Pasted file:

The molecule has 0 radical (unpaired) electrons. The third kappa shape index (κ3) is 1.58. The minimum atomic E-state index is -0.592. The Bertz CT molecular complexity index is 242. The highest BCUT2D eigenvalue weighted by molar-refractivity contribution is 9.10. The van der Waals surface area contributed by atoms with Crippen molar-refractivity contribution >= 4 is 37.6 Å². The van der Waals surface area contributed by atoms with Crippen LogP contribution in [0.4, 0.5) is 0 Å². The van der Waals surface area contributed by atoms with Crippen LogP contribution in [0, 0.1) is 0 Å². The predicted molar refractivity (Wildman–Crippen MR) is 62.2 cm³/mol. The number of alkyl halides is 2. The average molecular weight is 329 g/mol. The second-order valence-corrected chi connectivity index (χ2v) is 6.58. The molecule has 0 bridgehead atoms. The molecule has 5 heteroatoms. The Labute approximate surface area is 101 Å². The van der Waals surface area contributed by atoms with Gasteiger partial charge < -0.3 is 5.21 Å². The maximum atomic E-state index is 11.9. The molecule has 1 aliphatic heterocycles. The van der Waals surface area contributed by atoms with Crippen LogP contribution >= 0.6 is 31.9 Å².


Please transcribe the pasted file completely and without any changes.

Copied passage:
The molecule has 0 radical (unpaired) electrons. The third kappa shape index (κ3) is 1.58. The minimum atomic E-state index is -0.592. The Bertz CT molecular complexity index is 242. The highest BCUT2D eigenvalue weighted by molar-refractivity contribution is 9.10. The van der Waals surface area contributed by atoms with Crippen molar-refractivity contribution >= 4 is 37.6 Å². The van der Waals surface area contributed by atoms with Crippen LogP contribution in [0.4, 0.5) is 0 Å². The van der Waals surface area contributed by atoms with Crippen LogP contribution in [0, 0.1) is 0 Å². The predicted molar refractivity (Wildman–Crippen MR) is 62.2 cm³/mol. The number of alkyl halides is 2. The average molecular weight is 329 g/mol. The second-order valence-corrected chi connectivity index (χ2v) is 6.58. The molecule has 0 bridgehead atoms. The molecule has 5 heteroatoms. The Labute approximate surface area is 101 Å². The van der Waals surface area contributed by atoms with Gasteiger partial charge < -0.3 is 5.21 Å². The maximum atomic E-state index is 11.9. The molecule has 1 aliphatic heterocycles. The van der Waals surface area contributed by atoms with Crippen LogP contribution >= 0.6 is 31.9 Å².